Québec City is perched on a cliff above the St. Lawrence River. In the 17th century the first French explorers, fur trappers, and missionaries came here to establish the colony of New France. Today, it still resembles a French provincial town in many ways. The culture, music, food, and art are all distinctly influenced by the French. At the same time, the Quebecois have created their own enduring culture with unique traditions, flavors, sounds, and sights. Québec City's split level landscape divides Upper Town, on the cape, from Lower Town, on the shores of the St. Lawrence. Separating these sections are cliffs of steep and precipitous rock, against which were built more than 25 escaliers (staircases). Both sections offer centuries old buildings and beautiful churches.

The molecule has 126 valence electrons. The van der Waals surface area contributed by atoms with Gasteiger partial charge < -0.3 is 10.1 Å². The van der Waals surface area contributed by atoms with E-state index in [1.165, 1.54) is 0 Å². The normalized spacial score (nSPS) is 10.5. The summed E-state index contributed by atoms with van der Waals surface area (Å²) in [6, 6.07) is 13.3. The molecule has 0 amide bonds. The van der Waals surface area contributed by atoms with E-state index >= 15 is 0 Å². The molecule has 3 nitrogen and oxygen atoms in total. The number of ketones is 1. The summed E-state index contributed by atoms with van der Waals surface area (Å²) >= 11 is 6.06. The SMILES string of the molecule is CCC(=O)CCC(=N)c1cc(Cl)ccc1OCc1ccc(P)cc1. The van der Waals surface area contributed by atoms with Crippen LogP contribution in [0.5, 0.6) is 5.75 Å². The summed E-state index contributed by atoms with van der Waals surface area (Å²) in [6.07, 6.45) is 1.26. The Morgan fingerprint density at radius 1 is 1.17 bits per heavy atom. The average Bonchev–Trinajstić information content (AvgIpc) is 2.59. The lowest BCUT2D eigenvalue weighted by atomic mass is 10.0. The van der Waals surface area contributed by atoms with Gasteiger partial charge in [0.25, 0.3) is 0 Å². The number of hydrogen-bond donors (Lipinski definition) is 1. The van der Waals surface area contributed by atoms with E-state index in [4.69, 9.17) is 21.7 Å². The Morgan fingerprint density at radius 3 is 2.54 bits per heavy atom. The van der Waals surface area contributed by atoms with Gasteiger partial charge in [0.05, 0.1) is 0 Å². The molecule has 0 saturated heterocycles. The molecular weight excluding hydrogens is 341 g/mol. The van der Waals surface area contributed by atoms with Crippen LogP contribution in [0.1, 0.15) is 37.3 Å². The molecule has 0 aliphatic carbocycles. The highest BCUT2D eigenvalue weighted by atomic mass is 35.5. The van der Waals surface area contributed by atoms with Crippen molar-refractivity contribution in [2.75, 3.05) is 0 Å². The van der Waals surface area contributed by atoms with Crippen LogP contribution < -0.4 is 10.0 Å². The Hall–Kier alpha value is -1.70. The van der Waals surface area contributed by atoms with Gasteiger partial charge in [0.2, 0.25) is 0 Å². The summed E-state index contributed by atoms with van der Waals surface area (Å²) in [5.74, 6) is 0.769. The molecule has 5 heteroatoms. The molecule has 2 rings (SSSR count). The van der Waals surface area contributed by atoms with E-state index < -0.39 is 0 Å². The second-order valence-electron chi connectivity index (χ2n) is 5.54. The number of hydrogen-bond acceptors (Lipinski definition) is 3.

Vieux-Québec(Old Québec) is small, densely packed and steeped in four centuries of history and French tradition. Seventeenth and 18th century buildings have been carefully preserved and are bordered by many parks containing historic monuments. Place Royale is one of the oldest districts on the continent. Because of its meticulous preservation of this, the only fortified city remaining in North America, UNESCO has designated Vieux-Québec a World Heritage Site.